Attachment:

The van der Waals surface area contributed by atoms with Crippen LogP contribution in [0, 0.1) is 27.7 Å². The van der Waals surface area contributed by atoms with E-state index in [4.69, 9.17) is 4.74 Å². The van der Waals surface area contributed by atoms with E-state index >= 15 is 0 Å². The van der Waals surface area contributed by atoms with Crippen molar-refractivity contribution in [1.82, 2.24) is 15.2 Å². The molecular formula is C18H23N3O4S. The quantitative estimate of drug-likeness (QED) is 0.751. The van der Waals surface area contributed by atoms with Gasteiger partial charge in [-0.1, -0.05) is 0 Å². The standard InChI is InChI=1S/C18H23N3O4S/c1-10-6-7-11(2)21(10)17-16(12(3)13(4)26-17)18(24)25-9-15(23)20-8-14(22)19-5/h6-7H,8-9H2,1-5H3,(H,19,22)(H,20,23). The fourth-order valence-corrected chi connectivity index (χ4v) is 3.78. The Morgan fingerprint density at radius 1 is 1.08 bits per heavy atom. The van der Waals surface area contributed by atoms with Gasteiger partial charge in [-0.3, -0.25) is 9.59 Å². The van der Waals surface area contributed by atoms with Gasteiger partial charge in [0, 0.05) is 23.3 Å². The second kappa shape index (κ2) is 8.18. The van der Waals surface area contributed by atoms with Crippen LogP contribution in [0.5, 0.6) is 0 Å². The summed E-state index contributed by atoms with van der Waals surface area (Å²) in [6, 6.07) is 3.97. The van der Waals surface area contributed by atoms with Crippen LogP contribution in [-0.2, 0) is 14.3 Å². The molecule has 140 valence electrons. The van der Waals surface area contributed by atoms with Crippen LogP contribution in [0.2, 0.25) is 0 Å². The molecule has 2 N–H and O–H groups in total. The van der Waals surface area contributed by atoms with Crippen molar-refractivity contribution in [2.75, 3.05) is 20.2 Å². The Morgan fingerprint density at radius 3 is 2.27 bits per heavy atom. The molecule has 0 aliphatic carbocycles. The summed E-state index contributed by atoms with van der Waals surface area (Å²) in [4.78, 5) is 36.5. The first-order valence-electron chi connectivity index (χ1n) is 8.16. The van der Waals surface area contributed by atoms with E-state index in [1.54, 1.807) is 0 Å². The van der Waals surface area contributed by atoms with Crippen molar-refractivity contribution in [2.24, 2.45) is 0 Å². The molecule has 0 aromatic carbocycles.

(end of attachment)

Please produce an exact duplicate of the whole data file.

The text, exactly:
The van der Waals surface area contributed by atoms with Crippen LogP contribution in [0, 0.1) is 27.7 Å². The van der Waals surface area contributed by atoms with E-state index in [4.69, 9.17) is 4.74 Å². The van der Waals surface area contributed by atoms with E-state index >= 15 is 0 Å². The van der Waals surface area contributed by atoms with Crippen molar-refractivity contribution in [1.82, 2.24) is 15.2 Å². The molecular formula is C18H23N3O4S. The quantitative estimate of drug-likeness (QED) is 0.751. The van der Waals surface area contributed by atoms with Gasteiger partial charge in [-0.1, -0.05) is 0 Å². The standard InChI is InChI=1S/C18H23N3O4S/c1-10-6-7-11(2)21(10)17-16(12(3)13(4)26-17)18(24)25-9-15(23)20-8-14(22)19-5/h6-7H,8-9H2,1-5H3,(H,19,22)(H,20,23). The fourth-order valence-corrected chi connectivity index (χ4v) is 3.78. The Morgan fingerprint density at radius 1 is 1.08 bits per heavy atom. The van der Waals surface area contributed by atoms with Gasteiger partial charge in [-0.3, -0.25) is 9.59 Å². The van der Waals surface area contributed by atoms with Gasteiger partial charge in [0, 0.05) is 23.3 Å². The second kappa shape index (κ2) is 8.18. The van der Waals surface area contributed by atoms with Crippen LogP contribution in [0.5, 0.6) is 0 Å². The summed E-state index contributed by atoms with van der Waals surface area (Å²) in [6, 6.07) is 3.97. The van der Waals surface area contributed by atoms with Crippen LogP contribution in [-0.2, 0) is 14.3 Å². The molecule has 140 valence electrons. The van der Waals surface area contributed by atoms with Crippen LogP contribution in [0.2, 0.25) is 0 Å². The molecule has 2 N–H and O–H groups in total. The van der Waals surface area contributed by atoms with Crippen molar-refractivity contribution in [2.75, 3.05) is 20.2 Å². The Morgan fingerprint density at radius 3 is 2.27 bits per heavy atom. The molecule has 0 aliphatic carbocycles. The summed E-state index contributed by atoms with van der Waals surface area (Å²) in [4.78, 5) is 36.5. The first-order valence-electron chi connectivity index (χ1n) is 8.16. The van der Waals surface area contributed by atoms with E-state index in [1.54, 1.807) is 0 Å². The van der Waals surface area contributed by atoms with Crippen molar-refractivity contribution in [2.24, 2.45) is 0 Å². The molecule has 0 aromatic carbocycles.